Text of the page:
Let’s Talk About Sex: A Ready Heart, A Ready Body


I have a life-long spiritual habit of feeling like I have to dress up for church, gloss up a bit before I get in front of a man, or straighten my house before the plumber or electrician come to do work. For all kinds of self-righteous, works-based reasons, I feel like I have to look good in order to be heard. Before my huge teenage rebellion that included sexual relationships and an assortment of drugs, I spent a few tender pre-teen years thinking I couldn’t go to God in prayer because I was sinful. I couldn’t seem to get myself acting right enough to come to him to even say Please or Thank You.

I think it’s interesting how much my own theology affects intimacy with my husband; how I go to God is often how I go to my husband. How I respond to God in His pursuit of me is often how I respond to Seth, too.

The last Sex Post on Incredible Sex in Marriage was very encouraging to me, and I related to so much of what Jane Anne had to say, but as a commenter pointed out, so many of us aren’t experiencing this Incredible Desire. So many of us actually experience emotional or physical pain, frustration, or fear. I happen to be one who falls right in the middle of both camps. Sex is amazing to me, but in order for it to be so, I have to battle in such an emotional and spiritual way, that some days, I would honestly really rather just watch television. Sometimes sex feels like work – not because it’s physical, but for me because it taps into a world in my mind and spirit that I want to bury. I don’t feel strong enough to be engaged that way.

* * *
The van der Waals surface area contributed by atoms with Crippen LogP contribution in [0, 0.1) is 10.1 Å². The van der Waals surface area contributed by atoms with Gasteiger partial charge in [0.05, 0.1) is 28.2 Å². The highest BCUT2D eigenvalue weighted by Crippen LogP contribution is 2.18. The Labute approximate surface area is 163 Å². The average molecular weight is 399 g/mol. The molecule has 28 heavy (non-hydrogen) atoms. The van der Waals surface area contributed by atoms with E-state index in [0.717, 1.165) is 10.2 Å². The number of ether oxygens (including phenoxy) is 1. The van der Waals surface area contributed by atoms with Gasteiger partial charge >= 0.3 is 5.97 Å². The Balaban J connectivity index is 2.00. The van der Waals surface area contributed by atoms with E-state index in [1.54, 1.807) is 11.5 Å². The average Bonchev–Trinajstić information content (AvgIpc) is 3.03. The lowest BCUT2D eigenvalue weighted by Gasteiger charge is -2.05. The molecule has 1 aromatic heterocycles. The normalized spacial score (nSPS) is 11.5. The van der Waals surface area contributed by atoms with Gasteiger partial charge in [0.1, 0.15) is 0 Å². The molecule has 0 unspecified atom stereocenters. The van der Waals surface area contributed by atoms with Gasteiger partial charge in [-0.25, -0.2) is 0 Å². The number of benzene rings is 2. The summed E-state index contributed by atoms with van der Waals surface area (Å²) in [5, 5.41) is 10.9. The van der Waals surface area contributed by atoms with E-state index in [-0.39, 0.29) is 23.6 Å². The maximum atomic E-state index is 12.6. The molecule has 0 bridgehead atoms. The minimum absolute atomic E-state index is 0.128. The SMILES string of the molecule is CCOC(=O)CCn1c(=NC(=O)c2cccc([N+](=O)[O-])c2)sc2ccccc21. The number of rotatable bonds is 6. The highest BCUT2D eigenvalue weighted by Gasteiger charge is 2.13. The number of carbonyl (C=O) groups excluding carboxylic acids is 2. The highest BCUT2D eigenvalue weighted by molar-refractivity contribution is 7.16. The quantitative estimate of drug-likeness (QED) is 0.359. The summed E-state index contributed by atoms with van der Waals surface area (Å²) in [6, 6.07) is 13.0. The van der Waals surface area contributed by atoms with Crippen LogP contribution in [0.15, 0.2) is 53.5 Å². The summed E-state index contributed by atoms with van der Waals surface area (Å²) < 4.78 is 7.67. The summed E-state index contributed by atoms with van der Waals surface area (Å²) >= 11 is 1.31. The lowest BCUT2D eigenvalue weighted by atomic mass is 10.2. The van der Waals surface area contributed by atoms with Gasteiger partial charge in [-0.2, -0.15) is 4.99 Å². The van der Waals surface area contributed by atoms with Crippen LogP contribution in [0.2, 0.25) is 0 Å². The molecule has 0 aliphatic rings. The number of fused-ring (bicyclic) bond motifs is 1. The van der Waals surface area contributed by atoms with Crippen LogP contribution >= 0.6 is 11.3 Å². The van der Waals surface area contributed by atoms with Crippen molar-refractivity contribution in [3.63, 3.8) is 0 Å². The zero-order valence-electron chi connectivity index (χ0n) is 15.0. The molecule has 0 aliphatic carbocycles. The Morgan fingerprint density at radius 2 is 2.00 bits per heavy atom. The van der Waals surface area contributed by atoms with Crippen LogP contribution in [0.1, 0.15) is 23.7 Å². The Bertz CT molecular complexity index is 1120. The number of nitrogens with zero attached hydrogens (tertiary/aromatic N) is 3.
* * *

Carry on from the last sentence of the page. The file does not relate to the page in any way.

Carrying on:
I think that the reason our intimacy has improved with time together is the same reason my intimacy has improved with God. I don’t wait until it’s been a while since I harbored anger or had a lustful thought to go to God in prayer. I go honestly, and I say that even though my head isn’t screwed on straight, I’m saying thank You anyway. I’m still going to go to God in worship. I’ve learned that redemption gives me access to God, and when I walk in, Jesus holds my baggage. Sometimes, I leave the bags with Him, and sometimes out of ridiculous habit, I snatch the bags back. Not good, but it’s an honest evaluation.